Shipbuilding News April 2021
Eastern launches third new Staten Island ferry
Eastern Shipbuilding has launched the third and final Ollis-class ferry for the New York City Department of Transportation’s Staten Island Ferry Division.
Eastern launched the 4,500-passenger Dorothy Day from its Allanton facility in Panama City, Fla., on March 26. U.S. Rep. Nicole Malliotakis of Staten Island broke a ceremonial bottle over the hull during the event.
“For more than 200 years, the Staten Island Ferry has been a symbol of New York City’s harbor and an integral part of our city’s transportation system,” Malliotakis said.
The 320-by-70-foot Ollis-class ferries will be powered by four EMD 12-710 Tier 4 engines generating a total of 9,980 horsepower. Two engines will drive a single Voith Schneider propeller at each end through Reintjes DUP 3000P combining reduction gears. Elliott Bay Design Group of Seattle provided plans for the vessels.
The lead vessel in the series, Staff Sgt. Michael Ollis, is named for a Staten Island native serving in the U.S. Army who died heroically in Afghanistan in 2013. The second vessel is named Sandy Ground. The three passenger vessels will run roughly 5.2 miles in each direction between Staten Island and Manhattan.
Blount Boats delivers CTV for Virginia wind farm
Atlantic Wind Transfers has taken delivery of its second wind farm crew transfer vessel (CTV) built by Blount Boats.
The 65-foot Atlantic Endeavor is based in Virginia in support of Dominion Energy’s two-turbine Coastal Virginia Offshore Wind farm. The Chartwell 24 model catamaran operates with two to four crew and can carry up to 24 wind farm technicians to the turbines located 27 miles off Virginia Beach.
Propulsion comes from twin MAN engines powering HamiltonJet waterjets through ZF marine gears. Cummins gensets supply ship service power and Humphree interceptors improve ride quality for the passengers and crew. The boat’s service speed is 22 knots and its sprint speed is 29 knots. On deck, there is a Palfinger crane and NABRICO anchor winch.
The new vessel extends the partnership between Warren, R.I.-based Blount and Atlantic Wind Transfers in the burgeoning CTV market. Blount built the company’s first CTV, Atlantic Pioneer, five years ago to service the five turbines at the Block Island Wind Farm.
SAFE Boats wins Navy patrol boat order for Ukraine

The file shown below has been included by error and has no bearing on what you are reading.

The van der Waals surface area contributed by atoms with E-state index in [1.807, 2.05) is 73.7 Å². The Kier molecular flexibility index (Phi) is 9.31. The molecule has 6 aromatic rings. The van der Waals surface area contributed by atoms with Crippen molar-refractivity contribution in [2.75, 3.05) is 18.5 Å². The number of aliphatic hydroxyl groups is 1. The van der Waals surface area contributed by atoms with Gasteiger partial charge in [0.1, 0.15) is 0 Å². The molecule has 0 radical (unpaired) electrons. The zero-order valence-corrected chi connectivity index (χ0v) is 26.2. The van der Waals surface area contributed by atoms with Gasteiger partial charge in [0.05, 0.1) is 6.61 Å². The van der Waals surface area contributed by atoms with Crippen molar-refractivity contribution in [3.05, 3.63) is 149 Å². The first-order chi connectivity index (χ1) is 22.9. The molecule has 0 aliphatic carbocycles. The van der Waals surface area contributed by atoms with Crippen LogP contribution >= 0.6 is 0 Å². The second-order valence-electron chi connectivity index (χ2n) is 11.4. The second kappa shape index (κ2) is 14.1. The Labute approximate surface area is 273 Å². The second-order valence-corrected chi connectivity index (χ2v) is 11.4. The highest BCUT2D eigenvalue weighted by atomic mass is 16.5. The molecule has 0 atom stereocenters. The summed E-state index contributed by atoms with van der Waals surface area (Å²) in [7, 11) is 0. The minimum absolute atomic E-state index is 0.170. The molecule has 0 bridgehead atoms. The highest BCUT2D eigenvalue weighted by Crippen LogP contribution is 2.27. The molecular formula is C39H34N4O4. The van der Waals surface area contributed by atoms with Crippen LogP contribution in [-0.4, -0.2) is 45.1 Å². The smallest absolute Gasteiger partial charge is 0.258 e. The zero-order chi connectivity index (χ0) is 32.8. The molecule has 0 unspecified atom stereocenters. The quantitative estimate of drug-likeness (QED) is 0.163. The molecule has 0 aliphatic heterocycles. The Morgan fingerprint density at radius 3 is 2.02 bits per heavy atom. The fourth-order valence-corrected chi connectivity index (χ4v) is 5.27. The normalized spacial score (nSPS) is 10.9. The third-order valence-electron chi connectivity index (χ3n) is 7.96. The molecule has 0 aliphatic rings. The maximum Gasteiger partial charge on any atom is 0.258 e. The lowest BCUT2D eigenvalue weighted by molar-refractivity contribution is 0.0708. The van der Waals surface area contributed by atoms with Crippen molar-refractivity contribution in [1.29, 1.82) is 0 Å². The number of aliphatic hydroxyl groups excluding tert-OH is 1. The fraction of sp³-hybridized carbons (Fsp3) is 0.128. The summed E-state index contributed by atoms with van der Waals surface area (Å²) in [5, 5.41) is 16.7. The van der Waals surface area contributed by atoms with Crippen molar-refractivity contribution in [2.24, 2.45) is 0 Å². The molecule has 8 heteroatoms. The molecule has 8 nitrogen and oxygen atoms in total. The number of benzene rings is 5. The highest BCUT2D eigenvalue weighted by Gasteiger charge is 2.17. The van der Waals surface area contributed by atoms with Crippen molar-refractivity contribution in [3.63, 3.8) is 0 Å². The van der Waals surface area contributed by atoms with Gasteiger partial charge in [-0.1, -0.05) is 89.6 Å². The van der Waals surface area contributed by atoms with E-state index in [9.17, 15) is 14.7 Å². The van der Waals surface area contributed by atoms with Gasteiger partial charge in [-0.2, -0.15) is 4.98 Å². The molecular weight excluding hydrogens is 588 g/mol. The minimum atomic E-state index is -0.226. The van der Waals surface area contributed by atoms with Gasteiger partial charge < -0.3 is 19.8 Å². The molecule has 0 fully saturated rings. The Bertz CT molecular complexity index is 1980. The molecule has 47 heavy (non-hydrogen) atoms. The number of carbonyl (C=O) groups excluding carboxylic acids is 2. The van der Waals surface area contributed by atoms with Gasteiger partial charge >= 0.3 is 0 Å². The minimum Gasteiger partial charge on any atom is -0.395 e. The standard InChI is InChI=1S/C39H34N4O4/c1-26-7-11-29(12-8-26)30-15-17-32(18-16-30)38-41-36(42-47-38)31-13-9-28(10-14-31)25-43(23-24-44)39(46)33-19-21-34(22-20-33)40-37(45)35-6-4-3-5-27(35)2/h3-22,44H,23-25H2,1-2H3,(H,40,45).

SAFE Boats International has won a contract through the U.S. Navy to build Mark VI patrol boats for the government of Ukraine.
The boatbuilder, based in Bremerton, Wash., received a $20 million contract early this year to purchase components with long lead times. The yard expects a separate $80 million contract award in June, according to the Economic Development Board for Tacoma-Pierce County.
The company plans to add 75 workers to build the 85-foot vessels at its facility in Tacoma.
“SAFE Boats is incredibly fortunate to have such a strong and engaged team supporting our efforts to bring production back to our Tacoma facility. We have been working toward this goal for more than three years and this project team has supported us every step of the way,” said Richard Schwarz, CEO of SAFE Boats.
Crowley, Danish firm partner on offshore wind vessels
Crowley has announced a partnership with the Danish shipper ESVAGT to develop Jones Act-compliant vessels for the offshore wind industry in the United States.
The companies will work to develop the first dedicated, U.S.-flagged service operation vessel (SOV) for use in offshore wind projects. ESVAGT was an early pioneer in the SOV concept in Europe, which has a robust offshore wind sector.
“This partnership will marry Crowley’s transferable engineering, vessel operations, project management and logistics experience in the U.S. offshore markets to ESVAGT’s global SOV design and operations capabilities,” said Crowley Chairman and CEO Tom Crowley. “This will enable the continued growth of sustainable, greener energy solutions by directly addressing the offshore wind service capacity challenge.”
MetalCraft delivers fireboat to Vietnamese province
MetalCraft Marine of Kingston, Ontario has delivered a Firestorm 36 MkII fireboat to Quang Ninh province in northern Vietnam. The vessel will be deployed to protect the island of Tuan Chau in Ha-Long Bay.
The high-speed aluminum monohull arrived in Vietnam late last year and entered service early this year, according to MetalCraft. The boatbuilder assisted with the commissioning using a local agent who provided multilingual translators.
The vessel is powered by twin 480-hp Cummins engines driving MJP waterjets for a maximum speed of 34 knots. The waterjets also allow the vessel to make a 180-degree turn within its own length at 34 knots, MetalCraft said.
Firefighting equipment consists of a Darley ZSM 3000 pump supplying water to Elkhart monitors at a rate of more than 3,200 gallons per minute. The vessel also has an AFFF foam dispensing system.